Silkworms have been genetically engineered with CRISPR to produce pure spider silk for the first time. The worms could offer a scalable way to create things like surgical thread or bulletproof vests from spider silk, which is prized for its strength, flexibility and lightness.
Spider silk has been eyed as a greener alternative to synthetic fibres, which are derived from fossil fuels and leach harmful microplastics into the environment. Farming silk from spiders themselves is difficult, however, because they tend to eat each other and only produce a small amount of silk fibre to make their webs. A 4-square-metre spider silk shawl that was displayed at the Victoria and Albert Museum in London, for example, had to be created from the silk of over 1 million golden orb-weaver spiders.
As a result, several groups have tried to genetically engineer silkworms so that they make spider silk instead of their own silk, since silkworms are easier to farm and spin much larger quantities of fibre. But until now, the silk produced by these modified silkworms has been less than 36 per cent spider silk.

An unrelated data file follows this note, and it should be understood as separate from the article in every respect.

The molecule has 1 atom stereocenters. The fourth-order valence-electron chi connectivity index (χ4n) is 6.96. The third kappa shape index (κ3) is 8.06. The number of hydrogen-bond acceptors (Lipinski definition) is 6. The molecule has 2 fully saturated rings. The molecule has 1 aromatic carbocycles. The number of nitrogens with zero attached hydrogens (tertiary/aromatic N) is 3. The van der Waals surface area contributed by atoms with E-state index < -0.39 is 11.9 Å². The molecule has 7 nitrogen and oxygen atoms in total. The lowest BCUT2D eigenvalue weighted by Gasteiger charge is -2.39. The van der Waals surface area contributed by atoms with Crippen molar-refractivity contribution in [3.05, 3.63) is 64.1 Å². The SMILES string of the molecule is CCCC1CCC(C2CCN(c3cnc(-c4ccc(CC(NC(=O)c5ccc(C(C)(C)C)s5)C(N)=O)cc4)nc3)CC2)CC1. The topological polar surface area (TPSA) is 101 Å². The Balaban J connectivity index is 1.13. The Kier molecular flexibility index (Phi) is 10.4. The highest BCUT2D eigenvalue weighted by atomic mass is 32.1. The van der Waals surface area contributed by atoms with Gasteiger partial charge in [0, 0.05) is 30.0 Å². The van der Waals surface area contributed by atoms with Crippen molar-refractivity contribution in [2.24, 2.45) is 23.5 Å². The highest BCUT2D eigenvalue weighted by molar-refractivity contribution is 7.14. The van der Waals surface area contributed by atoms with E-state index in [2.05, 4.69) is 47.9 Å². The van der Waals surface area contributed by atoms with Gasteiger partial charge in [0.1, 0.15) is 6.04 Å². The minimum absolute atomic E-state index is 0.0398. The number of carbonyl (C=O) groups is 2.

Now, Junpeng Mi at Donghua University in China and his colleagues have used a more advanced genetic engineering technique – CRISPR – to insert the genes responsible for making spider silk proteins into silkworms.
The resulting silkworms produced silk that was 100 per cent spider silk and could withstand a stretching force of 1299 megapascals without breaking, making it 1.3 times stronger than nylon. Its toughness – the energy it could absorb under impact – was 319 megajoules per cubic metre, making it six times tougher than Kevlar.
As a bonus, the silkworms also naturally applied a protective coating to the spider silk, resembling that produced by spiders themselves. This is likely to result in the fibres being more durable than artificially created spider silk, says Mi. “This makes silkworms an all-in-one station for spider silk fibre production,” he says.
The engineered silkworms could enable cheap mass production of spider silk, which may be used as surgical suturing thread or in bulletproof vests, says Mi. The team has already experimented with using the spider silk as a suturing thread for stitching up incisions in rats and found that their wounds healed better than when traditional nylon threads were used, he says.
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